UMS

UMS in the Classroom: Ragamala Dance Company

By UMS Lobby

Interested in using a UMS performance in your university classroom? For each performance on the season, we provide suggested curricular connections, links to contextual material online, citations for scholarly material, and prompts for classroom discussion. For additional resources and individualized curricular support, please contact Shannon Fitzsimons Moen, UMS Campus Engagement Specialist, at skfitz@umich.edu or (734) 764-3903.

UMS is also committed to making our performances an affordable part of the academic experience. Our Classroom Ticket Program provides $15 tickets to students and faculty for performances that are a course requirement. Please email umsclasstickets@umich.edu to set up a group order.

Connect:

This performance may connect meaningfully with courses in the following schools and disciplines:

  • Asian Languages and Cultures
  • Communication Studies
  • Comparative Literature
  • English Language and Literature
  • History
  • Intergroup Relations
  • Mathematics
  • Political Science
  • Psychology
  • South Asian Studies
  • Women’s Studies
  • Composition
  • Musicology
  • Dance
  • Theatre & Drama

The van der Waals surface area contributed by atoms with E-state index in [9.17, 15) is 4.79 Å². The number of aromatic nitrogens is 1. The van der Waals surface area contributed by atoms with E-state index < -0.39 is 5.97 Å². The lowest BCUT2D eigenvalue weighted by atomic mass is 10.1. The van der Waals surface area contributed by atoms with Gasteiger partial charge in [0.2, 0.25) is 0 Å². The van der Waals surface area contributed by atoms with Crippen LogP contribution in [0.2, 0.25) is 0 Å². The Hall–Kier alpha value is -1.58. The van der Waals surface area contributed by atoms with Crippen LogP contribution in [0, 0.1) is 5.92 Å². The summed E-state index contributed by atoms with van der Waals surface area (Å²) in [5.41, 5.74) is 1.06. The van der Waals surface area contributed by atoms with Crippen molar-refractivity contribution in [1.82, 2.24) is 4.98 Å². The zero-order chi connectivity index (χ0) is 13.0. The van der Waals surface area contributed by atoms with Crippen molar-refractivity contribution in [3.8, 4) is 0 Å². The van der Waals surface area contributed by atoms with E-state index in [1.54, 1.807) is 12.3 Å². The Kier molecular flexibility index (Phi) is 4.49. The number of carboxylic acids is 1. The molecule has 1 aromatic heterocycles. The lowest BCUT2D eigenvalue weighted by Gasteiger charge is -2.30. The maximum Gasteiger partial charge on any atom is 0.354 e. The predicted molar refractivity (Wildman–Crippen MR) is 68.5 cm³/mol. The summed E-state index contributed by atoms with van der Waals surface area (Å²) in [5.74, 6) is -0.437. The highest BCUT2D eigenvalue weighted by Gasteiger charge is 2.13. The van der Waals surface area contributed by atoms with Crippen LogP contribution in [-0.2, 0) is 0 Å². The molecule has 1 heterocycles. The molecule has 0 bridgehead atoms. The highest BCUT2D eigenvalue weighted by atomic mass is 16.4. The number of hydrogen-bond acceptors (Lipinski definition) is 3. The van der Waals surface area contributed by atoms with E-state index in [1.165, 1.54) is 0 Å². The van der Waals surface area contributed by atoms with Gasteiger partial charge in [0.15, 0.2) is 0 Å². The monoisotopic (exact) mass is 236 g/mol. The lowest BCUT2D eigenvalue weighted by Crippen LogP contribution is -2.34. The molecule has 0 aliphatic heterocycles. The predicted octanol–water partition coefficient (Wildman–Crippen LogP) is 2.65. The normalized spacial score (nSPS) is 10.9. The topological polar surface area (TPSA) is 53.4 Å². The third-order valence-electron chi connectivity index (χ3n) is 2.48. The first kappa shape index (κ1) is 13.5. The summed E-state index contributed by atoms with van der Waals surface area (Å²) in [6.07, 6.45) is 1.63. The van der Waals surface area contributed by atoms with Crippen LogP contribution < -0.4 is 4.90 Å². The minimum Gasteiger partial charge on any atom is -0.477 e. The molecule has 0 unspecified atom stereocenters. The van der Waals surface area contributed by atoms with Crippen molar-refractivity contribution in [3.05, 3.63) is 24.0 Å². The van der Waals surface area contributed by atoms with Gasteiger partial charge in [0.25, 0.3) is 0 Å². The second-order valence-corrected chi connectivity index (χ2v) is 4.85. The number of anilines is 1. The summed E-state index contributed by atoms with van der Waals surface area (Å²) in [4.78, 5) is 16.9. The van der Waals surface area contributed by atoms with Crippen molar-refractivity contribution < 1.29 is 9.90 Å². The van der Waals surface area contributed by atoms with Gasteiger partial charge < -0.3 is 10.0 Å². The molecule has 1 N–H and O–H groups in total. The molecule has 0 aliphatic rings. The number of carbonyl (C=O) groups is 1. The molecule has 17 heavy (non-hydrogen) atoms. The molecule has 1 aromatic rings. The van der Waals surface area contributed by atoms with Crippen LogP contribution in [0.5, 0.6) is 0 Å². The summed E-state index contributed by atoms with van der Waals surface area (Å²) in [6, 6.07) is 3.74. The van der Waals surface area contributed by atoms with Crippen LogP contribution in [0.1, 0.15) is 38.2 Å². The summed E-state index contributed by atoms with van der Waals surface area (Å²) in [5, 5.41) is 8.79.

• Education
  • Engineering

Explore:

  • Watch behind-the-scenes rehearsal and development videos for Written in Water on Ragamala’s Vimeo page.
  • Learn about the history and continued relevance of the Indian classical dance forms underpinning Ragamala’s work in Leela Venkataraman’s book Indian Classical Dance: The Renaissance and Beyond (2015, Niyogi Books).

Reflect:

  • One of the major points of inspiration for Written in Water was the 2nd-century Indian game Paramapadam (upon which Chutes and Ladders is based). How do you see this inspiration play out in the movement, design, and thematic content of the performance?
  • The score for this performance is written and performed by Iraqi jazz trumpeter, singer and composer Amir ElSaffar, and it combines traditional Indian and Iraqi musical elements with contemporary influences. How do you hear these two musical traditions interact during the performance? What are their similarities and differences?

Share your thoughts!